“This is a pretty bright source,” said Palo Alto High School senior Franklin Wang, recalling the moment when he found his first undiscovered asteroid. “It’s moving in a straight line … There’s no [previously known] objects within this vicinity. No asteroids, no satellites. Then it’s most likely going to be an asteroid that’s new.”
Over the span of two years, Wang developed an artificial intelligence algorithm to scan public telescope data and tuned it to detect near-Earth objects, an extraordinary achievement for anyone, let alone a high school student.
Wang’s enthusiasm for programming, on the other hand, began in second grade when a friend introduced him to Scratch, a simple visual programming language in which he could code simple games. As he grew older, Wang delved into more intricate programming languages, such as Java and Python, being motivated by competitions such as the USA Computing Olympiad and using Youtube as a resource.
“I can try to simulate some data because they’re generally simple … you can mathematically model the [asteroid] trails.”
— Franklin Wang, senior
These two passions converged in 2019, when astronomy professor Dr. Jian Ge of the University of Florida recommended a research paper to Wang during a mentorship program. The report described a process to find asteroids using machine learning and asteroid data from Caltech’s Zwicky Transient Facility. Inspired by the paper, Wang decided to try his hand at making his own asteroid-detecting algorithm.
“The whole first couple of months was trying to figure out what this field is and how it works,” Wang said. “That was basically getting to see what real asteroids look like in terms of little trails.”
Initially, Wang was only able to extract a couple hundred pictures from the ZTF. This proved problematic for his code, as training an artificial intelligence to identify asteroids required having previous images from observatories.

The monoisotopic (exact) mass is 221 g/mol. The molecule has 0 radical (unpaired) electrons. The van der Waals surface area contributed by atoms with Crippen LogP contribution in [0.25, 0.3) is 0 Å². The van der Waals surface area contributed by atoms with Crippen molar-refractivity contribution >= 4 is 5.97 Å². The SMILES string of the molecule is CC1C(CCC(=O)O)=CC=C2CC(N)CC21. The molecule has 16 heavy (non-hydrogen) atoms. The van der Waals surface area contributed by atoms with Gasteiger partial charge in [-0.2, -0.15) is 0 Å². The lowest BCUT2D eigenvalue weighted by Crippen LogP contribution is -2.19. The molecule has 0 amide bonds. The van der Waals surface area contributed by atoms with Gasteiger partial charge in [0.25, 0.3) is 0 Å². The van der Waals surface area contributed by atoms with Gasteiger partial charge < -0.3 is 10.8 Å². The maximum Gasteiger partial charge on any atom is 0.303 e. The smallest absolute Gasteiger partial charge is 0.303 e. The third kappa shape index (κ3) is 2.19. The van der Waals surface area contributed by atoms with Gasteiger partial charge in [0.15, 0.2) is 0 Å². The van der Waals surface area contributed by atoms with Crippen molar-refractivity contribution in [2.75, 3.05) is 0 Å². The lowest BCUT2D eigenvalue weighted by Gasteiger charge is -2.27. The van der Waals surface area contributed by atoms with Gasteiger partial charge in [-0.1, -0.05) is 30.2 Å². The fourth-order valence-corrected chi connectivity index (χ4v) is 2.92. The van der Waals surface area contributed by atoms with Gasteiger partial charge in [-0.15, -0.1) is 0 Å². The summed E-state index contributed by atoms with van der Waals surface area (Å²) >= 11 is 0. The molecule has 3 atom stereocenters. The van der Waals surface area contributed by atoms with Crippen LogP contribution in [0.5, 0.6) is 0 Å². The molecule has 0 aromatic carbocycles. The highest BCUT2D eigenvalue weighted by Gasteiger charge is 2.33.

“Machine learning algorithms, they want thousands, tens of thousands of images,” Wang said.
To compensate for the lack of information, Wang created his own asteroid data.
“I can try to simulate some data because they’re generally simple … you can mathematically model the [asteroid] trails,” Wang said.
However, the first iterations of Wang’s algorithm reported many more asteroids than he expected, far too many to be true.
“I got a bunch of false positive results,” Wang said. “It was just spewing out stuff that weren’t asteroids at all … it was tens of thousands, that was just too much.”
“I was shaking. Is it actually going to be real? And it was … that was crazy.”
— Franklin Wang, senior
After persistently revising his algorithm over many months, Wang reduced the number of false positives to levels where manual sifting was viable. From there, he compared the orbitals of previously discovered asteroids to his data, containing a mixture of possible asteroids and miscellaneous streaks of light.
“Previously I found … figments of a star being super bright, causing some artifacting,” Wang said. But after punching numbers into the asteroid database and realizing he stumbled upon an undetected asteroid, Wang was speechless.
“I was shaking,” Wang said. “ ‘Is it actually going to be real?’ And it was … that was crazy.”
Following his initial discovery, Wang identified five more new asteroids over the next four days. His breakthrough won him awards at the International Science and Engineering Fair, including first place in physics and astronomy and $30,000 in prize money.
“When you make an impact in terms of research, it’s figuring things out … until you hit that point where like, okay, I’m finally making discoveries now,” Wang said. “I was just really excited to see that everything I’ve done has finally paid off.”